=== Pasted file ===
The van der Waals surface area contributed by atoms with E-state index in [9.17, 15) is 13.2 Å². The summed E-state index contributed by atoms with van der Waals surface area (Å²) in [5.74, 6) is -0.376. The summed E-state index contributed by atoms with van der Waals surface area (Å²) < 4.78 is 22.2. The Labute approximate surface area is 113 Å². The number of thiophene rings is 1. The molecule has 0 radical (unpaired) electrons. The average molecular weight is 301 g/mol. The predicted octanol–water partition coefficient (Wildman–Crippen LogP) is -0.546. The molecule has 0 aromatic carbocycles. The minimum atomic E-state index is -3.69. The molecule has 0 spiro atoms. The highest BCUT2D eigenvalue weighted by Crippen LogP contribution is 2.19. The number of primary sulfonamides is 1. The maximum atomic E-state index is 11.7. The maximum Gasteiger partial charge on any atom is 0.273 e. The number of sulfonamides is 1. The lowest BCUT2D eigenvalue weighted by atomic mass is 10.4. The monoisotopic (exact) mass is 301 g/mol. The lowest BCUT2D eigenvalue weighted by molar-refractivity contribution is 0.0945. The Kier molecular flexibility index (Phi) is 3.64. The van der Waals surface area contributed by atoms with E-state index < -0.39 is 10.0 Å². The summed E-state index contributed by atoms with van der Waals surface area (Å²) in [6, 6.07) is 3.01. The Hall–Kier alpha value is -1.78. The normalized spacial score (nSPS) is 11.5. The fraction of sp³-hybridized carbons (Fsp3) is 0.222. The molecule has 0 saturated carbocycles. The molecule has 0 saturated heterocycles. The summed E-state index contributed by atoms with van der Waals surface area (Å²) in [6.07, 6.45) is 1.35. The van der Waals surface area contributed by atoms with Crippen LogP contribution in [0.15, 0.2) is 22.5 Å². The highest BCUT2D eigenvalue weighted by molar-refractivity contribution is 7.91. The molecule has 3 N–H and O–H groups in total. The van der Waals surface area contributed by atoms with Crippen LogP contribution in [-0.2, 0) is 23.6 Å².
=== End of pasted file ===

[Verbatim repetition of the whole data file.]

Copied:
The van der Waals surface area contributed by atoms with E-state index in [9.17, 15) is 13.2 Å². The summed E-state index contributed by atoms with van der Waals surface area (Å²) in [5.74, 6) is -0.376. The summed E-state index contributed by atoms with van der Waals surface area (Å²) < 4.78 is 22.2. The Labute approximate surface area is 113 Å². The number of thiophene rings is 1. The molecule has 0 radical (unpaired) electrons. The average molecular weight is 301 g/mol. The predicted octanol–water partition coefficient (Wildman–Crippen LogP) is -0.546. The molecule has 0 aromatic carbocycles. The minimum atomic E-state index is -3.69. The molecule has 0 spiro atoms. The highest BCUT2D eigenvalue weighted by Crippen LogP contribution is 2.19. The number of primary sulfonamides is 1. The maximum atomic E-state index is 11.7. The maximum Gasteiger partial charge on any atom is 0.273 e. The number of sulfonamides is 1. The lowest BCUT2D eigenvalue weighted by atomic mass is 10.4. The monoisotopic (exact) mass is 301 g/mol. The lowest BCUT2D eigenvalue weighted by molar-refractivity contribution is 0.0945. The Kier molecular flexibility index (Phi) is 3.64. The van der Waals surface area contributed by atoms with E-state index < -0.39 is 10.0 Å². The summed E-state index contributed by atoms with van der Waals surface area (Å²) in [6, 6.07) is 3.01. The Hall–Kier alpha value is -1.78. The normalized spacial score (nSPS) is 11.5. The fraction of sp³-hybridized carbons (Fsp3) is 0.222. The molecule has 0 saturated carbocycles. The molecule has 0 saturated heterocycles. The summed E-state index contributed by atoms with van der Waals surface area (Å²) in [6.07, 6.45) is 1.35. The van der Waals surface area contributed by atoms with Crippen LogP contribution in [0.15, 0.2) is 22.5 Å². The highest BCUT2D eigenvalue weighted by molar-refractivity contribution is 7.91. The molecule has 3 N–H and O–H groups in total. The van der Waals surface area contributed by atoms with Crippen LogP contribution in [-0.2, 0) is 23.6 Å².